In 1982, Dave Parsons organized for the Beastie Boys to record at 171-A Studio. The space was long with high ceilings, and producer Scott Jarvis utilized a four-track and an Echoplex. The result was the 8-song Polly Wog Stew EP.

The Beasties sold the EP at records stores around town, often delivering themselves and picking up the commissions at places like St. Mark’s Sounds. Around this time, guitarist John Berry left the band. Adam Horovitz, lead singer and guitarist for The Young and the Useless, had been opening up for the Beastie Boys and often covered their songs. He was a natural choice for Berry’s replacement on guitar.

Adam Horovitz (Adrock), son of playwright Israel Horovitz and Doris Horovitz, was a student at City-As-School in the West Village of Manhattan. Known as a funny guy, Horovitz’s sense of humor came into play when the Beastie Boys were recording material for their follow-up release at Celebrate Studios (the same studio where artist Meco recorded his disco version of the “Star Wars Theme).

Beastie Boys, Cooky Puss 12"

A popular flavor of ice cream at the time called Cookie Puss was made by Carval, and the Beasties recorded a prank call that Horovitz made to Carval’s 800 number. The Beastie Boys had been listening to the new sound of hip-hop at that time. They made a mosh of beats and loops behind the crank call, and released “Cooky Puss” and the reggae-tinged “Beastie Revolution” on the Ratcage Records release, Cooky Puss Maxi 12”. Bizarrely, the song became a minor hit, getting played at discos and on college radio. They received more attention for “Cooky Puss” then for any of their other hardcore material.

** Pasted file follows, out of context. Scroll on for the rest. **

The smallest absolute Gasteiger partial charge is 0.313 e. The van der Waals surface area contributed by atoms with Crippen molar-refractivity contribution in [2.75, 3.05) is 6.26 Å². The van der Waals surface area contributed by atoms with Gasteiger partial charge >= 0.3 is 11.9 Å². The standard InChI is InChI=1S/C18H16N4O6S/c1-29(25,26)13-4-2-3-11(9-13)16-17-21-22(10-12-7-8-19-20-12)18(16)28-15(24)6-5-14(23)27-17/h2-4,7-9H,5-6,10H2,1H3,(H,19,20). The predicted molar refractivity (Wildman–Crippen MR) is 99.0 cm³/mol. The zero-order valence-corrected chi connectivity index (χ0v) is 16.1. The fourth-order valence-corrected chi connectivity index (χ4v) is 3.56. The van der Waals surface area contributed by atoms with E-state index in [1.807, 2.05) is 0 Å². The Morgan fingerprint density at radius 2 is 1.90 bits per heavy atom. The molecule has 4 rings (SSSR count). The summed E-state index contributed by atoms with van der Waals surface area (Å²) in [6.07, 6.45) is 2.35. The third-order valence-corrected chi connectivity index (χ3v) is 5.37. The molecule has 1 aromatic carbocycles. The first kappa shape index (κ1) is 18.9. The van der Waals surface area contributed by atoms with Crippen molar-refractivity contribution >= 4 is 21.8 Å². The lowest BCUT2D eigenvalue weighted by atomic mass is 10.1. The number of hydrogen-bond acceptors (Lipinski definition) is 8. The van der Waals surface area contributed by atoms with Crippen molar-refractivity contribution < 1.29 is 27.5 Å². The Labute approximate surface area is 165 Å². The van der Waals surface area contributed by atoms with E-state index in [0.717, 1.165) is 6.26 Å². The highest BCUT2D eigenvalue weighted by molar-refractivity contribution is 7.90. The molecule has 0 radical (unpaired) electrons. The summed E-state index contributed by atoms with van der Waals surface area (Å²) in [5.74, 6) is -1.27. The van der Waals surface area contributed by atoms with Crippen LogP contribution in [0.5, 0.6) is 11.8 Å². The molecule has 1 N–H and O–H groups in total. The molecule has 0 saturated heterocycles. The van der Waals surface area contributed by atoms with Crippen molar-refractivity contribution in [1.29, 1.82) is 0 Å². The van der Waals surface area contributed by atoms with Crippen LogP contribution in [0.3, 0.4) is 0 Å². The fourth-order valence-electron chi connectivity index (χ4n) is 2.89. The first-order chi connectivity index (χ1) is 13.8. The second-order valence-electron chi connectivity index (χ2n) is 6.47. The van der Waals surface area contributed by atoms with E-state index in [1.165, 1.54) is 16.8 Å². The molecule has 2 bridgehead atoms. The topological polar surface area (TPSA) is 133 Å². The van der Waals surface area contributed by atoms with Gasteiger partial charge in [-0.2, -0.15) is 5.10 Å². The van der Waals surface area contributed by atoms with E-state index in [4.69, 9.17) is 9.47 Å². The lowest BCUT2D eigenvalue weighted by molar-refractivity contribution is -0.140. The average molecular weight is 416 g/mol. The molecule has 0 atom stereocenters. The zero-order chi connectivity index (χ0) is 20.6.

“Cooky Puss” caught the ear of NYU student and aspiring hip-hop producer Rick Rubin, who was starting a hip-hop label named Def Jam Records out of his dorm room. Shortly after that, the Beastie Boys met Rick at the New York art space, The Kitchen.

The Beasties started hanging out at Rubin’s room, partying and making music. By this time, Kate S. had quit the band and they were getting more invites to perform as a hip-hop act then as a hardcore band. Rubin was hired to DJ for the Beastie Boys, and he assumed the handle DJ Double R. The Beastie Boys dropped the hardcore act and began performing as a rap group.

The Beastie Boys and Rick Rubin released the Rock Hard 12” on Def Jam Records in 1984. It featured a heavy metal sample from AC/DC, set to reverbed bass beats, and a tag-team style of rapping that was entirely unique to the group. This became the formula for a new release they were crafting called Licensed to Ill. But that’s a story for a later time…

New York, NY

Beastie High

Hardcore Clubs and Venues in NYC

Makin’ Some Noise